Science assessments & integrity
See article in Chemistry International
Symposium "Research assessment and quality in science: perspectives from international science and policy organisations", Rio de Janeiro, 2015
This symposium at the World Conference on Research Integrity brought together speakers from higher education, government and policy organisation, a national context and a young scientists organisation, to consider the impact of different assessment systems on science quality and research integrity from their perspective (news item, 15 June 2015). The purpose was to take the discussion at 2014 workshop in Beijing on the functioning of different assessment systems a step further and to explore their implications, intending to generate discussion on important questions of how to structure systems to promote research integrity.
The ICSU Committee on Freedom and Responsibility in Science is developing a discussion paper that explores the issues highlighted in this invited symposium.
- Programme and abstracts of presentations (PDF)
- Ellen Hazelkorn, Policy Advisor to the Higher Education Authority in Ireland / Higher Education Policy Research Unit at the Dublin Institute of Technology, Ireland: Challenges for science and the problems of assessing research (Slides, Audio)
-Carthage Smith, Global Science Forum at the Organisation for Economic Cooperation and Development OECD, France: Research assessment and science policy development (Slides)
- Robert H. McLaughlin, Manager in the Office of Research Integrity, University of Cape Town, South Africa: Research integrity in South Africa: the value of procedures and processes to global positioning (Slides, Audio)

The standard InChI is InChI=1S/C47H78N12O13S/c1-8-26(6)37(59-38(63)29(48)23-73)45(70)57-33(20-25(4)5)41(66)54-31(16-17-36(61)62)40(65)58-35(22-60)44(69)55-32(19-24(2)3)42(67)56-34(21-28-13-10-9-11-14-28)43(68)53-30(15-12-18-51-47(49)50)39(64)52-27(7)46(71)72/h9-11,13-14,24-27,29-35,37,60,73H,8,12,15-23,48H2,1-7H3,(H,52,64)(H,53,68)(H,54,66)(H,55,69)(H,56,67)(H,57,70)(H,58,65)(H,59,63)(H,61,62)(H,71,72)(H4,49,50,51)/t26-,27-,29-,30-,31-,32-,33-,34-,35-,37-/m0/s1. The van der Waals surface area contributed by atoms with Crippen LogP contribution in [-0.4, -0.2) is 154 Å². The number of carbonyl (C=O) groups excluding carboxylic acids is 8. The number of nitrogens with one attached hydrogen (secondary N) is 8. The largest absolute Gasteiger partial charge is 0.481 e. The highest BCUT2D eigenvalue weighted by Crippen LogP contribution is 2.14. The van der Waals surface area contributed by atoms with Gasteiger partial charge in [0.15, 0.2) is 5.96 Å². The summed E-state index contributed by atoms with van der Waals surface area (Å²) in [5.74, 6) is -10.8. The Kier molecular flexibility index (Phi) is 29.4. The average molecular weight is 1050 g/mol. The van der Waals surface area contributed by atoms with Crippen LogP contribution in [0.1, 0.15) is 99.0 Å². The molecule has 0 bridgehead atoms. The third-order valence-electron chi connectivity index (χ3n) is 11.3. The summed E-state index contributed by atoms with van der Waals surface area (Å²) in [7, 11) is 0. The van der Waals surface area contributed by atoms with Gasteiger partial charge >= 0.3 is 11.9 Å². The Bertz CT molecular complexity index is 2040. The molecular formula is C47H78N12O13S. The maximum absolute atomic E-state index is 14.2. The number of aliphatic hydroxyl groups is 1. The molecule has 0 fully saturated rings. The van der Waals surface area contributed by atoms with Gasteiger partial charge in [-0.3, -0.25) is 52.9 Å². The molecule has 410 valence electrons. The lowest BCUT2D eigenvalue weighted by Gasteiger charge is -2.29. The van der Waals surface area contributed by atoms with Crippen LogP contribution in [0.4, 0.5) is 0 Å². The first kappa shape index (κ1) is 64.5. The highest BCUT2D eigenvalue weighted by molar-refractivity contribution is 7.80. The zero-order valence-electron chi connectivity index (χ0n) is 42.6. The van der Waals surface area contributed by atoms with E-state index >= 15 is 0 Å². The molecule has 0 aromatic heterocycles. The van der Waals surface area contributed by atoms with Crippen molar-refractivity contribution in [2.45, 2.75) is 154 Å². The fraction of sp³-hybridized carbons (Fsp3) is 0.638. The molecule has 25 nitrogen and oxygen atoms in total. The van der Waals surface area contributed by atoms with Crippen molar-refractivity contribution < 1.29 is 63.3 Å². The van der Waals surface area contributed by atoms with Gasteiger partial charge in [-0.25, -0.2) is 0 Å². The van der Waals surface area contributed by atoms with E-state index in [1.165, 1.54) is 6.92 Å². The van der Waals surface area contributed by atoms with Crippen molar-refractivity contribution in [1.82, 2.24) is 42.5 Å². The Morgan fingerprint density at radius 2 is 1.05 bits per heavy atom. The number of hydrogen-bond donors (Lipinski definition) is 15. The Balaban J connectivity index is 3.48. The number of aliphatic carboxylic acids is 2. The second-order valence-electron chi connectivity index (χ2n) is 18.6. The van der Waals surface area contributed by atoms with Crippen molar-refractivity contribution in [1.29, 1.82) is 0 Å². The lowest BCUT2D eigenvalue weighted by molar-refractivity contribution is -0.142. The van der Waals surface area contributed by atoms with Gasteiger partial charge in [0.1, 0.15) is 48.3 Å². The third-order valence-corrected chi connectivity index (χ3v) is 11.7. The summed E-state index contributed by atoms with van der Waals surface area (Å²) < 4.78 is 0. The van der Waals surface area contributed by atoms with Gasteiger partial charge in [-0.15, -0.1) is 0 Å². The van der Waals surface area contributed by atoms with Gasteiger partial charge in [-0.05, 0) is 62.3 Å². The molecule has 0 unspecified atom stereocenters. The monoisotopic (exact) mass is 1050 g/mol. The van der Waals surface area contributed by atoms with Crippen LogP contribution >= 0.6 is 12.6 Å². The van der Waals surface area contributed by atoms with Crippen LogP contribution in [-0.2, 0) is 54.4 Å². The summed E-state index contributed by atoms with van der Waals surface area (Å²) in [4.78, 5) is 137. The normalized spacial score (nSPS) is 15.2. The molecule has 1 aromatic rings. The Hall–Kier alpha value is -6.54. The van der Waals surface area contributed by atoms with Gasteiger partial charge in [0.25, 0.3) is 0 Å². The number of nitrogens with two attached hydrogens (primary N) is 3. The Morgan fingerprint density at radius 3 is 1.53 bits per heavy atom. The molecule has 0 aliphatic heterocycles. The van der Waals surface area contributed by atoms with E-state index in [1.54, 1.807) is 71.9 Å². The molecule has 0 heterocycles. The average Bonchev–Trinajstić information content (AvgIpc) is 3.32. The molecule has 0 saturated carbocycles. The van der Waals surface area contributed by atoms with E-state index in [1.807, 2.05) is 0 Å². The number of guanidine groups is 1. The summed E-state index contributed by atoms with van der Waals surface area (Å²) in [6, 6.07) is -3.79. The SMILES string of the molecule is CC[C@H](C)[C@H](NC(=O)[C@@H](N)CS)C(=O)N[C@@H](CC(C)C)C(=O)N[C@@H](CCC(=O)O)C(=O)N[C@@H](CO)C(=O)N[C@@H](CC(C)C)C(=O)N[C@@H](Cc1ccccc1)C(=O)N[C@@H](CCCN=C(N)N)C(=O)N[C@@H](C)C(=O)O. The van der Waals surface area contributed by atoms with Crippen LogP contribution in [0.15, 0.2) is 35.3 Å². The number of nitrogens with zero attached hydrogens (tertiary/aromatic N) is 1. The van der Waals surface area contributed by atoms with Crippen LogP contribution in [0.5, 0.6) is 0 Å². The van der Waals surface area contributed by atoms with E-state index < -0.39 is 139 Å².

Workshop "Science assessment and research integrity", Beijing, 2014
Attended by some 60 scientists, this workshop explored different research assessment methods, focusing on China, Brazil and South Africa as emerging and rapidly developing science systems. The discussion centring on the limitations of metrics and on the ways in which they could be refined or used differently to improve incentives for ethical research behaviour, it became evident that this would remain a core challenge for the scientific community at a time when both the role of science in society and the environment it is conducted in is changing rapidly.
- Programme (PDF)
- Zhang Yaping, Vice-President of CAS: Overview of the science system in China: challenges and opportunities (Slides)
- Yang Wei, President of the National Natural Science Foundation of China: Science assessment and research integrity (Slides)
- Session 1: Science assessment experiences in rapidly developing science systems
- Paulo Beirão, former Director at the National Council for Scientific and Technological Development, Brazil: Promoting rigor and integrity in scientific research: the important role of funding agencies (Slides)
- Mu Rongping, Director-General of the CAS Institute of Policy and Management: Scientific evaluation of CAS research institutions: evolution of value orientation
- Michael Kahn, Centre for Research on Evaluation, Science and Technology, Stellenbosch University, South Africa: Research evaluation: the quest for maximum impact (Slides)
- Session 2: Impact of science assessments on research integrity
- Cheng Ying, Executive Director of the Center for World-Class Universities at the Graduate School of Education of Shanghai Jiao Tong University: Science assessment and international institutional rankings (Slides)
- Li Ding, Director General of the Bureau of Supervision and Auditing of CAS: Universities assessment and research integrity (Slides)
- Ashima Anand, member of ICSU CFRS: Science assessment and its influence on research integrity (Slides)